01 July 2006

Alekhine - Rubinstein, The Hague 1921

I'll take a break from Alekhine's annotated brilliancies to pursue an idea from the previous post A lesson in chess logic (Alekhine - Wolf, Pistyan 1922), where Alekhine wrote,

The opening of this game offers some analogies with that of the game played at The Hague against Rubinstein. In the one, as in the other, the advantage won results from the repeated movements of the same pieces.

The diagram shows the position after the moves 1.d4 d5 2.Nf3 e6 3.c4 a6 were played.

The Hague 1921
Rubinstein, Akiba

Alekhine, Alexander
(After 3...a7-a6)
[FEN "rnbqkbnr/1pp2ppp/p3p3/3p4/2PP4/5N2/PP2PPPP/RNBQKB1R w KQkq - 0 4"]

Alekhine played 4.c5, noted that '4.cxd5 is quite sufficient to secure a slight superiority of position', and gave two examples from Rubinstein's games where White played 4.cxd5.

In the present game, the first which I played against Rubinstein after a seven-year interval, I voluntarily adopted a new line of play in order to avoid the variations resulting from 4.cxd5 (because I rightly thought them very familiar to Rubinstein), resolved that I would do or die!

4...Nc6. Alekhine:

Wishing to play 5...e5, which White must oppose by every means at his disposal.

It's worth noting that he natural reaction to c4-c5 in analogous positions is ...b6, and if cxb6 then ...axb6, opening the a-file for the Ra8. White's last move is justified because ...axb6 is no longer possible. 5.Bf4 Nge7 6.Nc3 Ng6 7.Be3! Alekhine:

A move rather out of the common! White, while preventing 7...e5, avoids the exchange of his QB. I learnt, some time after the game ended, that Rubinstein in Collijn's Laerobok only examined 7.e3, a variation leading to equality.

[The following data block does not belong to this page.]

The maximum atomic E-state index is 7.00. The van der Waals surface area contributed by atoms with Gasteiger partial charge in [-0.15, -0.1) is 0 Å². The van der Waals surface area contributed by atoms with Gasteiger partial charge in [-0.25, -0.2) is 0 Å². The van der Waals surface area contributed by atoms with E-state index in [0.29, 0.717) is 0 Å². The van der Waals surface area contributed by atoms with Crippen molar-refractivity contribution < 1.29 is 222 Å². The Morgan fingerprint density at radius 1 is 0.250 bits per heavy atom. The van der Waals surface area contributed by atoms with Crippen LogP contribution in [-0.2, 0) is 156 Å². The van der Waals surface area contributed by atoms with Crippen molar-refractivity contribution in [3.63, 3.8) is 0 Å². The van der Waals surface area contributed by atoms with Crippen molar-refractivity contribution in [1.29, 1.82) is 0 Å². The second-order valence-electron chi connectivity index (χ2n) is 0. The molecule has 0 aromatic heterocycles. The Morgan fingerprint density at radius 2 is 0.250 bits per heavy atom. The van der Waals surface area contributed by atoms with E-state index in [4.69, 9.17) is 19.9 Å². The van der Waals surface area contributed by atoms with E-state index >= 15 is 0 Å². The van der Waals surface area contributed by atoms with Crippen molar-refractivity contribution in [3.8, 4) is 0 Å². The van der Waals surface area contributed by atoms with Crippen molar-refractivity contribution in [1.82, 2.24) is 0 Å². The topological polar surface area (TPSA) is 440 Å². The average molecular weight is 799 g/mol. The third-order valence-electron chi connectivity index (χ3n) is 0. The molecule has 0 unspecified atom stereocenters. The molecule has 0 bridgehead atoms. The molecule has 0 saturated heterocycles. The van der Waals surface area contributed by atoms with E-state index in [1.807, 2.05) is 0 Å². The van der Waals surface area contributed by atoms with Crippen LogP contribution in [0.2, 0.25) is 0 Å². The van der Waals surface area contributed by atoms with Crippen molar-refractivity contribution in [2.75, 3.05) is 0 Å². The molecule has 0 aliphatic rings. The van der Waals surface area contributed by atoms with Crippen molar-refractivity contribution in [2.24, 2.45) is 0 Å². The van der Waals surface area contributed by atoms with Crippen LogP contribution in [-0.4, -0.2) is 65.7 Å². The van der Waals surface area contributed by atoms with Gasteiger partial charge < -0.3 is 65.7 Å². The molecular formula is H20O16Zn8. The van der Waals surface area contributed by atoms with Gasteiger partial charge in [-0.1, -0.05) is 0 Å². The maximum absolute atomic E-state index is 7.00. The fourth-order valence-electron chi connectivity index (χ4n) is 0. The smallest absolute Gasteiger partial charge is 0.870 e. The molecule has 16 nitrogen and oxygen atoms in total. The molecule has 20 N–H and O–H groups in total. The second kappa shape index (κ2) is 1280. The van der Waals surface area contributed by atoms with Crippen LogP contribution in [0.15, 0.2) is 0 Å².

7...b6 Alekhine:

Black, giving up hope of breaking through in the center, at least eliminates the cramping adverse c-Pawn, and reckons to secure an advantage in development, by reason of the unusual position of White's Be3.

8.cxb6 cxb6 9.h4! Alekhine:

The only means of weakening the black squares of the enemy's position, and thus obtaining a future for his QB.

9...Bd6 (9...h5 10.Bg5 f6 11.Qc2) 10.h5 Nge7 (10...Nf4? 11.g3). 11.h6! Alekhine:

The point! If Black captures the h-Pawn, he weakens his own h-Pawn without the slightest compensation. In the other case White's QB will occupy the diagonal d8-h4, where it exercises a very embarrassing pressure.

11...g6 12.Bg5 O-O Alekhine:

More prudent was 12...f5 first, after which Black would not have had to fear the threat of mate at g7, although in any case White's game would have already been preferable.

13.Bf6! Alekhine:

An extraordinary position after the 13th move a Queen's Gambit! During the first 13 moves White has played his c-Pawn thrice, his h-Pawn thrice, and his QB four times, after which he has obtained a position in sight of a win, if not actually a winning one.

Alekhine went on to checkmate Black on the 51st move. In his note to White's 13th move, Alekhine continued,

Black has given himself over to several eccentricities in the opening (3...a6; 5...Nge7; 6...Ng6) which, without the reaction of his opponent (for example, 7.e3 instead of 7.Be3 or 9.g3 instead of 9.h4) would in the end have given him a good game.

In The Soviet School of Chess by Kotov and Yudovich, the authors used the Alekhine - Rubinstein game as an example, quoted many of the same remarks by Alekhine that I've given here, and added,

Alekhine appraised Black's third move as loss of a tempo. In reply he made several moves in succession with the same piece, not considering them loss of tempi. As he saw it, it was not a matter of mechanically counting the pieces moved out of their original place, but of making moves according to a specific plan to gain an advantage in the given position.

To play through the complete game see...

Alexander Alekhine vs Akiba Rubinstein, The Hague 1921

...on Chessgames.com.


Note: This is the second reference I've seen from Alekhine to Collijn's Laerobok. I'm not familiar with the book and will investigate in another post.

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